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Why Getswift Ltd Dropped 23% In Less Than 2 Weeks

Former hot stock Getswift Ltd (ASX: GSW) has seen its share price smashed almost 25% in less than two weeks, since momentum traders and other investors have begun abandoning the stock, due to its loss of momentum or rather optimistic valuation.

At its peak, the company had a market capitalisation of around $450 million, remarkably close to the peak market capitalisation of fellow story stock 1Page (ASX:1PG), before it started its painful descent to (virtually) zero.

I am happy for my colleague Owen Raszkiewicz, who seems to have nailed the (temporary?) top with this article urging caution about Getswift.

It may be that the reason that the Getswift share price is falling is that it was previously overvalued.

There appears to have been very little published valuation work done on the company, and the work that does exist is optimistic in style.

For example, my colleague wrote:

“When this deal hits its peak, management estimates that it will generate annual sales in excess of $138 million.

Based on this deal alone and the sector’s average price-to-sales ratio of 4.3x, I believe GetSwift could easily command a market capitalisation of $593 million.

If you add in the other deals it has on the table, excluding those that are in the works, then I see the company being worth upwards of $700 million in two to three years.”

However, this analysis assumes that the company can grow revenue to over $162 million within a couple of years. While the company has certainly tried to lead investors to believe this is possible, this outcome is far from certain.

For example, the company says its much touted partnership with NA Willliams “is expected to significantly increase the company’s reoccurring revenues by more than $138,000,000 per year once fully captured.” It did say the project “will take at least 15-19 months due to the project scope, size and complexity of the channel partners,” but I read that as a minimum, rather than an expected completion date. I would not be confident in assuming that means the company will be billing $138m in revenue within 2-3 years. I also wonder whether it is guaranteed to eventually reach $138m, since the announcement did not mention what the contracted minimum amount of yearly revenue from the deal is (if any).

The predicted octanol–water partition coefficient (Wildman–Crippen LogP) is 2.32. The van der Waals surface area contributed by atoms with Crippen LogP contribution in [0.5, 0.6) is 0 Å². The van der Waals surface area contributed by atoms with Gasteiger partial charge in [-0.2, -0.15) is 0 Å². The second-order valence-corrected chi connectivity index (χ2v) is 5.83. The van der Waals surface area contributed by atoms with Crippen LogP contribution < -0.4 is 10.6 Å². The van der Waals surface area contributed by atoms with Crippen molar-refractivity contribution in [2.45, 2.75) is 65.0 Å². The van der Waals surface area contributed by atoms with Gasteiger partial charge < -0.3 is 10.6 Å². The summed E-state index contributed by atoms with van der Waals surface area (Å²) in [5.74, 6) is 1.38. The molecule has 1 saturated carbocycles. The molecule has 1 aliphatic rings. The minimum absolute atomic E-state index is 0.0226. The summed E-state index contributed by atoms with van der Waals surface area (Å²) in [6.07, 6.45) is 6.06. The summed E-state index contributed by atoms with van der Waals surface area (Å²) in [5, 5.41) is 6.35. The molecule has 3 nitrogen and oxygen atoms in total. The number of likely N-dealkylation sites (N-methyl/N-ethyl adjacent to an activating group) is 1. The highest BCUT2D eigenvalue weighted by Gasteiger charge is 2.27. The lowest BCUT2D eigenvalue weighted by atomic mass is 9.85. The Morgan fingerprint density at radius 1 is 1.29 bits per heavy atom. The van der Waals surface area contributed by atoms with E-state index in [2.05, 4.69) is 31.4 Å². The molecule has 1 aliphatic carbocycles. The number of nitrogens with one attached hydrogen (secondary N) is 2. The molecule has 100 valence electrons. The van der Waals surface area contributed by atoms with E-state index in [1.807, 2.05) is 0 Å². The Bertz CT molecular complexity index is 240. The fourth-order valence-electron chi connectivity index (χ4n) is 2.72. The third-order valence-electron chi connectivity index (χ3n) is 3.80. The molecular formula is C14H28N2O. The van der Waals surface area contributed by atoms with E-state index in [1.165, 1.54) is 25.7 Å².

The company also recently announced that it had surpassed 3 million deliveries “less than 3 months after reaching its second two million deliveries.” That implies the company supported no more than 1 million deliveries in the last 2 months. At that rate — even assuming they get 30 cents per delivery (which they won’t, due to volume discounts) — revenue for a full year would be no more than $1.8 million. Of course, it should continue growing throughout, but the company clearly has a long way to go until it reaches the kind of revenues some shareholders expect.

Meantime, there are lots of different software programs that do something similar to what Getswift claims to do. Indeed, whereas Pizza Hut is apparently going to use Getswift, Domino’s Pizza Enterprises Ltd. (ASX: DMP) has its own software. Meantime, Zoom2U powers DHL deliveries, offering at least some of the advantages Getswift says it can offer. Other competitors include Sendle, Onfleet, Bringg and Shipster. Now, I’m not saying that any of these other options are necessarily better than Getswift, but nor is it clear to me why Getswift is so much better than them. To me, it looks like a reasonably crowded space.

I have no real view on whether Getswift is a good or a bad investment. However, I have seen many companies promise massive future revenue, but only some of them deliver. Thus, I would not hold shares at the current share price until the company can actually show some significant revenue and gross profit (if not actual profit). However, I would not rule out the possibility that the company could succeed in the long term, either.

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Claude Walker is a Motley Fool investment advisor. He does not own shares in the companies mentioned in this article. You can follow Claude on Twitter @claudedwalker. The Motley Fool's purpose is to educate, amuse and enrich investors. This article contains general investment advice only (under AFSL 400691).

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